This collaboration gives us an opportunity to learn about payments bank and its purpose.
Loan Singh is a digital lending platform with a mission to serve the underserved, and salaried, individuals – who face personal loan rejections from banks. Similar to Airtel Payments Bank helping the underserved individuals in opening bank accounts and making digital payments, Loan Singh helps to move beyond traditional banking practices – which involve heaps of paperwork and lengthy documentation.
The Reserve Bank of India (RBI) wanted to provide an impetus to the financial inclusion in India. Keeping this in mind, RBI decided to create new niches in the finance industry by introducing ‘Payments Bank’ and ‘Small Bank’. While Small Banks provide all banking services in a limited operational area, Payments Bank provide a limited range of banking products in rural areas. As per statistics, close to 40% of India’s total population has little or no access to traditional banking services. To combat this hurdle, in the path towards financial inclusion, the licensing of Payments Bank was important.
In February 2015, RBI released a list of entities who had applied for a Payments Bank Licence. Around 41 applicants were evaluated. On 19th August 2015, the RBI gave ‘In-Principle’ Licence to 11 entities for launching Payment Banks. These were
- Airtel M Commerce Services
- Department of Posts
- FINO PayTech
- Aditya Birla Nuvo
- Cholamandalam Distribution Services
- National Securities Depository
- Reliance Industries
- Sun Pharmaceuticals
- Tech Mahindra
- Vodafone M-Pesa
Out of these, Cholamandalam Distribution Services, Sun Pharmaceuticals and Tech Mahindra have surrendered their licences.
As per RBI guidelines, the Payments Bank should be registered as a public limited company under the Companies Act of 2013 and licensed under Section 22 of the Banking Regulation Act of 1949.
Scope of Payments Bank
The scope for a Payments Bank would be restricted to activities which further the objectives of financial inclusion in India. The primary role of a Payments Bank is to provide payment and remittance services to the people – belonging to the areas which they service. They can accept demand deposit, issue prepaid payment instruments, enable internet banking, etc. Payments Bank, however, cannot indulge in lending credit activities, and will need to distinguish themselves from other banks by using ‘PAYMENTS’ in their names. They will be initially restricted to hold a maximum balance of Rs.1,00,000 per customer for both – current and savings account. This will be raised only once RBI gauges the Payments Bank’s performance. A Payments Bank can issue ATM or debit cards, but are not allowed to issue credit cards. They can distribute financial products like mutual funds and insurance. The documentation required to open an account is the same as for normal banks. Payments Banks are expected to change the ‘one-size-fits-all’ approach in commercial banking. They will cater to the lower income group.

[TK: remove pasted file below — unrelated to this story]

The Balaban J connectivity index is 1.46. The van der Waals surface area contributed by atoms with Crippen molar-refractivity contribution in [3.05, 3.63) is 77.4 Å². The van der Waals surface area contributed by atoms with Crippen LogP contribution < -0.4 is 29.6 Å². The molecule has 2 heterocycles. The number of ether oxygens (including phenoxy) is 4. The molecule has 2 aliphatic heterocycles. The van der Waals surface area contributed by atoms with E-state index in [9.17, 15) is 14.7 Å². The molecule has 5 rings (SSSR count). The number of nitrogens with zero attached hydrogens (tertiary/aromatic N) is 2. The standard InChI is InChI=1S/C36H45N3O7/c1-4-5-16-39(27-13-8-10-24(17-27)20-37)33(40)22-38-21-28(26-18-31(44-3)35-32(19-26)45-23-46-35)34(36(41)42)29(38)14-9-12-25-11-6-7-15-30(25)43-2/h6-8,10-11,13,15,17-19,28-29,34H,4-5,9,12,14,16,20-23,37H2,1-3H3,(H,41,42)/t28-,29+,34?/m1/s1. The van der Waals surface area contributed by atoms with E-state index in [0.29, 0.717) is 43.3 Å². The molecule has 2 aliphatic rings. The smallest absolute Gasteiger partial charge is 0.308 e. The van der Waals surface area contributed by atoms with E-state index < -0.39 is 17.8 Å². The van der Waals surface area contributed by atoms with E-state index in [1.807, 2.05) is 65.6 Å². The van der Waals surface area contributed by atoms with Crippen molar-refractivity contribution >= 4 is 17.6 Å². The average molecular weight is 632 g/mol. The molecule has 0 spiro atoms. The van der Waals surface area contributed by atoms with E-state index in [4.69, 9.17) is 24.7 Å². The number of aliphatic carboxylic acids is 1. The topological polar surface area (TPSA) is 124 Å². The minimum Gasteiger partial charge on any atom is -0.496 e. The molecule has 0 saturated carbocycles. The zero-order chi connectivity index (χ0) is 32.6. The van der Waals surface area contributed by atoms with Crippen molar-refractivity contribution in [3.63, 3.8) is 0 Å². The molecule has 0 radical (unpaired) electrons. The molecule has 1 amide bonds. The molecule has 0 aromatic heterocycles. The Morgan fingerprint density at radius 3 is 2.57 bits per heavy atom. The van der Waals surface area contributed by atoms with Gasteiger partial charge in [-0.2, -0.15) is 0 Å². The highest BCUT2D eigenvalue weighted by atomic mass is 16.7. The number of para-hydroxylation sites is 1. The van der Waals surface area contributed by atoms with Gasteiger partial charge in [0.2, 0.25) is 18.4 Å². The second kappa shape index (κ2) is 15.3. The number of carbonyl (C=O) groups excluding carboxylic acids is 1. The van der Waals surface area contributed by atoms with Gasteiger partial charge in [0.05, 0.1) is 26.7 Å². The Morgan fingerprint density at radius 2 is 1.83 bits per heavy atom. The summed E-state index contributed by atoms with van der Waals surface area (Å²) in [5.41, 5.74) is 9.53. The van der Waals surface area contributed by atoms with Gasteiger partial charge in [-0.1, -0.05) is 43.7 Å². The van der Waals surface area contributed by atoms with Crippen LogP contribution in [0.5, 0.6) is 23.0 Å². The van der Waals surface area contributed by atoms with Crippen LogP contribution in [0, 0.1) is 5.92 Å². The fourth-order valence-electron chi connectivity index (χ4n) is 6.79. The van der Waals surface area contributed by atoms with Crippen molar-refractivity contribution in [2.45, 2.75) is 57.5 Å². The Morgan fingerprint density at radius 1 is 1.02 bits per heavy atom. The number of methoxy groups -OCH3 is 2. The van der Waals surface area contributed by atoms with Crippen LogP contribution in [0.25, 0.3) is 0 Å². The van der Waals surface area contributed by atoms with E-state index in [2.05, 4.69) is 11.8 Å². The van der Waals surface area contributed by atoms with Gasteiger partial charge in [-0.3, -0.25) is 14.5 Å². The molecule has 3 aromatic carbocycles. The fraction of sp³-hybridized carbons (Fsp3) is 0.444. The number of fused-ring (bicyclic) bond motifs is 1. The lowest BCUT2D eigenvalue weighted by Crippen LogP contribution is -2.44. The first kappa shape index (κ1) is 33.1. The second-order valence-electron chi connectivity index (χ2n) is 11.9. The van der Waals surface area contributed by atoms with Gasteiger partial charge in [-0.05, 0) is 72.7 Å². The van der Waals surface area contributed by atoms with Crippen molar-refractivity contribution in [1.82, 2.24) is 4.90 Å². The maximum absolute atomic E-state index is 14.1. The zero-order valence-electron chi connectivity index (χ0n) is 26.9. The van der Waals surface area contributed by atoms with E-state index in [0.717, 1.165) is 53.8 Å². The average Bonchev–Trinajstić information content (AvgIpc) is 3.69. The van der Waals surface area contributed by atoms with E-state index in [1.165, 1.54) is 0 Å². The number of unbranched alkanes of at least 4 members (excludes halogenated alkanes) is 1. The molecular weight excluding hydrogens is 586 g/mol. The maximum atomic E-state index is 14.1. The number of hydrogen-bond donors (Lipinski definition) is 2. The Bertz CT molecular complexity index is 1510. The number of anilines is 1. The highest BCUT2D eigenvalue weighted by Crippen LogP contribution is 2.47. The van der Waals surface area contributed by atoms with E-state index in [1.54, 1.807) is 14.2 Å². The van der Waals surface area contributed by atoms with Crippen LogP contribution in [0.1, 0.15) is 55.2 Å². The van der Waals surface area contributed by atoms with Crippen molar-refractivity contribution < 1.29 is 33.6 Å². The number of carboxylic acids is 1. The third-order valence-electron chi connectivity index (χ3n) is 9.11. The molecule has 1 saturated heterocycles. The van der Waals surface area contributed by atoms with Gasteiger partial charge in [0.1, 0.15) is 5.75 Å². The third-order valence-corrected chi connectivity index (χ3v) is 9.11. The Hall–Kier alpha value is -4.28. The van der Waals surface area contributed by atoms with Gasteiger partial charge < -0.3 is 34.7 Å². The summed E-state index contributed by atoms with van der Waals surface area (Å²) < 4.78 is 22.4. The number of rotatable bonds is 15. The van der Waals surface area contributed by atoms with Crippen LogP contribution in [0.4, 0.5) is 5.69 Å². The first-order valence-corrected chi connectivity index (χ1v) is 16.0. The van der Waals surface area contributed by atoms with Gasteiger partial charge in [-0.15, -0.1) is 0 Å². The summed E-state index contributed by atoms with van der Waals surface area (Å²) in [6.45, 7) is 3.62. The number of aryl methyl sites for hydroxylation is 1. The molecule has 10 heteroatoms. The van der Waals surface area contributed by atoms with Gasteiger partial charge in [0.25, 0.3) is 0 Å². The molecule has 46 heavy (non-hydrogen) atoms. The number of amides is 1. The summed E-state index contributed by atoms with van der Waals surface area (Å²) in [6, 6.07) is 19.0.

The first payments bank was launched by Bharti Airtel. Paytm succeeded them, and were followed by India Post Payments Bank. With such a variety of applicants, the competition in the payments banking sector is expected to increase. This will only benefit the consumers in terms of policies, products and technology. Payments Bank is expected to reach customers mainly through their mobile phones. The operations of the bank would be fully networked and technology driven from the outset. Proper grievance cell would be set-up to handle consumer complaints.
A virtual account will be opened on the basis of the consumer’s unique mobile number. The consumer can then perform transactions or make remittances, to a registered merchant or user, through a web based mobile application or through a USSD gateway. The user can withdraw cash or top-up their accounts from retail points (vendor, ATM, agent, etc.) – recognized by their Payments Bank service provider.
Benefits of Payments Bank
Along with the benefits of allowing transfers and remittances through a mobile phone, a Payments Bank also provides many benefits to the account holder. Some of these benefits are
- Automatic payment of bills
- Cashless and chequeless purchases through phone
- Issue debit cards and ATM cards which can be used to withdraw cash from any Banks’ ATM
- Transfer money directly from your account to others, at nearly no cost
- Provide Forex cards to travelers which can be used as a debit card
- Forex services – at charges lower than banks
- Card acceptance mechanism with third parties, such as ‘Apple Pay’
- Raise deposits to up to Rs.1,00,000 and pay interest on savings account
Payments Bank – A Game Changer
Payments Bank will redefine banking in India. Payments Bank will mainly target migrant labor, young professionals, low income households and small businesses – to aid in the upward booming of GDP. With Payments Bank, for the first time in the history of Indian banking, RBI has given out differentiated licences for specific activities. Low earning citizens of India, who transact only in cash, will be able to take a step towards formal banking. It could have been non-profitable for traditional banks to open branches in every village in India, but mobile phone coverage can help scale to remote parts of India. This will also accelerate India’s stride towards a cashless economy. Subsidies, on health care, education and gas, can be paid directly to the beneficiaries’ account. With money transfers being made possible through mobile phones, a big chunk of India’s migrant labor population could shift to this platform.
UPI can help merge several banking features, including seamless fund routing and merchant payments, under one roof. In other developing countries, Payments Bank has proved to be beneficial. For Eg: In Kenya, Vodafone M-Pesa has witnessed success; making purchases and transferring of funds between friends and relatives, easier.